Overall, more than 60 percent of metros (234 metros) lean male, and about a third (136) lean female. There are a dozen metros where the odds are more or less even.
Among large metros (with more than one million people), tech-driven San Jose has the smallest ratio of single women to men (868 per 1,000). But across all metros, the geography is more varied. Jacksonville, North Carolina; Hanford-Corcoran, California; The Villages, Florida (a retirement community); and the Watertown-Fort Drum, New York all have ratios of 500-600 single women to 1,000 single men.
The map for singles aged 45 to 64 shows the odds shifting sharply, simply because women tend to outlive men. The map is almost entirely orange: By this age, single men have the advantage in most metros across the country.
Of course, this analysis does not account for factors that often influence our mating life. We don’t know the sexual orientation of these singles—a huge factor—nor does our analysis account for education, race, or ethnicity; or those people who are in relationships but not yet married.
Now put your hands up!
I had these lined up to read at lunchtime:
Meanwhile, for only the second time in four weeks, we can see sun outside the office windows:
I'm under the weather today, which has helped me catch up on all these stories that I haven't gotten to yet:
And now, I will nap.
Just a quick update on the 30-Park Geas. It happens that I'll be in New York on 31st March for an unrelated reason, but as the Yankees will be in town that day, I can knock off my 28th park. Which means I'll have 4 left. So today I booked a trip to Arlington, Texas, and Denver in April (yes, I'll be in Denver on 4/20), and plan to catch the last two parks in June.
The last one, of course, will be the Cubs at St. Louis.
Updates as conditions warrant.
Major League Baseball is contemplating going straight to the Bad Place:
Major League Baseball and its union have had substantive discussions in recent days over a series of proposals, among the most drastic proposed changes in years, that could bring significant rule changes to the sport in 2019 and beyond, according to two sources familiar with those talks. The discussions have included both on-field rule changes, pushed by Commissioner Rob Manfred, and proposals from the union to improve competitive balance.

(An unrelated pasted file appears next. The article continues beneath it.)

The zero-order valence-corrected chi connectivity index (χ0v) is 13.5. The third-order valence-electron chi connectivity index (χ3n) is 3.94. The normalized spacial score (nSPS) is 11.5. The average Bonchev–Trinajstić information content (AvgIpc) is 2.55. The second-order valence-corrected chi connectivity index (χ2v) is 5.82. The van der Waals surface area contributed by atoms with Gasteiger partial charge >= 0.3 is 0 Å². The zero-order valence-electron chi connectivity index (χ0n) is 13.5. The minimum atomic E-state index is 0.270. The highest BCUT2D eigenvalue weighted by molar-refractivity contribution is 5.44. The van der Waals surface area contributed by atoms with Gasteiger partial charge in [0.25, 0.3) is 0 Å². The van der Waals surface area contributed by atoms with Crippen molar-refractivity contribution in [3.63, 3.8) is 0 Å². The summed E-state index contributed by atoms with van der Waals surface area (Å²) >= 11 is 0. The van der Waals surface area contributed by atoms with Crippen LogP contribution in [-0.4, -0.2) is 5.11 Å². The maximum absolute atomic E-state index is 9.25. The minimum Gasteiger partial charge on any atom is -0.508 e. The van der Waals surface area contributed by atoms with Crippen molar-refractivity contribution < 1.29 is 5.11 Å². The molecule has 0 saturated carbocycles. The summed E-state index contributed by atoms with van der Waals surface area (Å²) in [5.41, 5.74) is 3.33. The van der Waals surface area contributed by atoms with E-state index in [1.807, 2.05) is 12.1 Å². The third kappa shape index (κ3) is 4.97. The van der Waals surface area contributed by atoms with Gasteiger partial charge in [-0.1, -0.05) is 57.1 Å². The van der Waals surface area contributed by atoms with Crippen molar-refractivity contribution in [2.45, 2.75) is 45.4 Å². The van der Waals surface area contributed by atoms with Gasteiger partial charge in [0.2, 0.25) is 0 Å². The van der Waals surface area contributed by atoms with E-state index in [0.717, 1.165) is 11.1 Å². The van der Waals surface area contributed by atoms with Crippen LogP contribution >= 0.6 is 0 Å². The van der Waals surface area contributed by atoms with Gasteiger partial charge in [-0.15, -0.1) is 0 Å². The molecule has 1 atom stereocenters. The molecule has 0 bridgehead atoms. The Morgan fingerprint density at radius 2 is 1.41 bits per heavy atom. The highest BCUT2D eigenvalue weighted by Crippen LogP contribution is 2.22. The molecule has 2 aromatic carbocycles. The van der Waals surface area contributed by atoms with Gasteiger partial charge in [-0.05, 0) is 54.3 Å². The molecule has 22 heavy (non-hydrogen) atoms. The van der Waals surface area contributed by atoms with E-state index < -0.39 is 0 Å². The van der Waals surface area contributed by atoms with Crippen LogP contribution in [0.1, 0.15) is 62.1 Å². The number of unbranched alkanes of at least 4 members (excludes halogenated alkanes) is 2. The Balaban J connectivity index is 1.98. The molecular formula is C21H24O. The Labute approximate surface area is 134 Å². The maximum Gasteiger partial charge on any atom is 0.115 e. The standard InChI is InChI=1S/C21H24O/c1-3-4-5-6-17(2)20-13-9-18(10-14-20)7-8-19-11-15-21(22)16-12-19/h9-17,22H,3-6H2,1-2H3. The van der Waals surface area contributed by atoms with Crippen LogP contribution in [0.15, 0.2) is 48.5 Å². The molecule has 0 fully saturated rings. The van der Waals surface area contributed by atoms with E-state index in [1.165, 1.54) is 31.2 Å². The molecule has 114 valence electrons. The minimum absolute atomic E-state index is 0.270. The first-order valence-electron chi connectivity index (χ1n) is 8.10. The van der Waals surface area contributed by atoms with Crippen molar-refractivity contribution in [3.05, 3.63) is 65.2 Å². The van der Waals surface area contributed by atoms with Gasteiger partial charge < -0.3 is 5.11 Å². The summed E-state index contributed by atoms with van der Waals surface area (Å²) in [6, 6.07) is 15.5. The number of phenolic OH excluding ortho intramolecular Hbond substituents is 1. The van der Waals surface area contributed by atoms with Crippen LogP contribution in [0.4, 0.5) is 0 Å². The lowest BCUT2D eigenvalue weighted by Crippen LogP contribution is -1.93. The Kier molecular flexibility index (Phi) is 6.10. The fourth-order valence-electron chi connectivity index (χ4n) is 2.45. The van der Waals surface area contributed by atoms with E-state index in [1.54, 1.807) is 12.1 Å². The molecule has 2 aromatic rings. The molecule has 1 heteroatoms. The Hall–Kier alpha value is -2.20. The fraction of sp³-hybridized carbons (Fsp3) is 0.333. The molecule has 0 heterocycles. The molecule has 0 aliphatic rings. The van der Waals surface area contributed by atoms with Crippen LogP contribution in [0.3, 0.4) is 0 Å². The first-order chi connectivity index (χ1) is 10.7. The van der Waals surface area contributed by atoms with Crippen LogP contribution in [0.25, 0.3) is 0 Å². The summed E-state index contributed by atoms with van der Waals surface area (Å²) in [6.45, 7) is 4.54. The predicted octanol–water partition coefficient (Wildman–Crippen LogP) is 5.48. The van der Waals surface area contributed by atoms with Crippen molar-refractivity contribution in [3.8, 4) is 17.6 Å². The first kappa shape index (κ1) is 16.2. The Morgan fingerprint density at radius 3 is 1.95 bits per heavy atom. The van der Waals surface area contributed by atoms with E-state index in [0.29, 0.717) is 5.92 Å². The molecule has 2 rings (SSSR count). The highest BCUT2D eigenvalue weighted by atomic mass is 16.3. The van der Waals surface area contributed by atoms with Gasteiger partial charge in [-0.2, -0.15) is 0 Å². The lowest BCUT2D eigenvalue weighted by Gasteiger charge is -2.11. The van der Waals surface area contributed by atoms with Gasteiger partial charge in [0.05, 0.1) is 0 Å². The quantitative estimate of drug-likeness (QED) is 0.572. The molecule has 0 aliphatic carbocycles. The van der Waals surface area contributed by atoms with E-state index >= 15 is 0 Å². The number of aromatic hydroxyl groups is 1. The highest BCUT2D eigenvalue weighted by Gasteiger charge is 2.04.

The specific rule-change proposals, first reported by The Athletic and confirmed by a person familiar with the discussions, include:
- The adoption of the designated hitter in the National League, making the DH universal across both leagues.
- A rule requiring pitchers to face a minimum of three batters, except in the case of injury or when finishing an inning.
- The expansion of rosters from 25 to 26 players, with a maximum of 12 pitchers.
- A reduction in mound visits from six to five.
- A rule, which would be tested in spring training and the All-Star Game, in which each half-inning in extra innings would begin with a runner on second base.
Of all the proposed changes, the universal DH arguably would be the most significant to the game on the field. Since 1973, baseball has operated with different rules for the National and American Leagues — with pitchers hitting in the former, but not the latter — and necessitating shifting rules and roster manipulation for interleague and World Series games.
Just, no. In the immortal words of Crash Davis, "I believe there ought to be a Constitutional amendment outlawing Astroturf and the designated hitter."
Not, I assure you, the Superb Owl:
Every year about this time, internet searches for “Super Bowl” go way up. But so do searches for “Superb Owl,” as fast-typing fans put the space in the wrong place.
It has been noticed. This year, a search for “Super Bowl” on Google gets you the teams, time and location of the game. A search for “Superb Owl” gets you the same, plus a little cartoon of an owl.
Thursday night on “Jeopardy!” there was a Superb Owl category, with owl-related trivia. (Answer: The owl has traditionally been considered wise, as it was the bird of this Greek goddess. Question: Who is Athena?)
So if you mistyped Super Bowl and wound up here, that’s great. We have tons of stuff about the game.
But if you actually did want to know more about outstanding strigiformes (that’s owls), here’s a fascinating New York Times article about owls’ vision. It turns out they see the world much the way we do.
But given that who cares about the Patriots and the Rams shouldn't even be there today,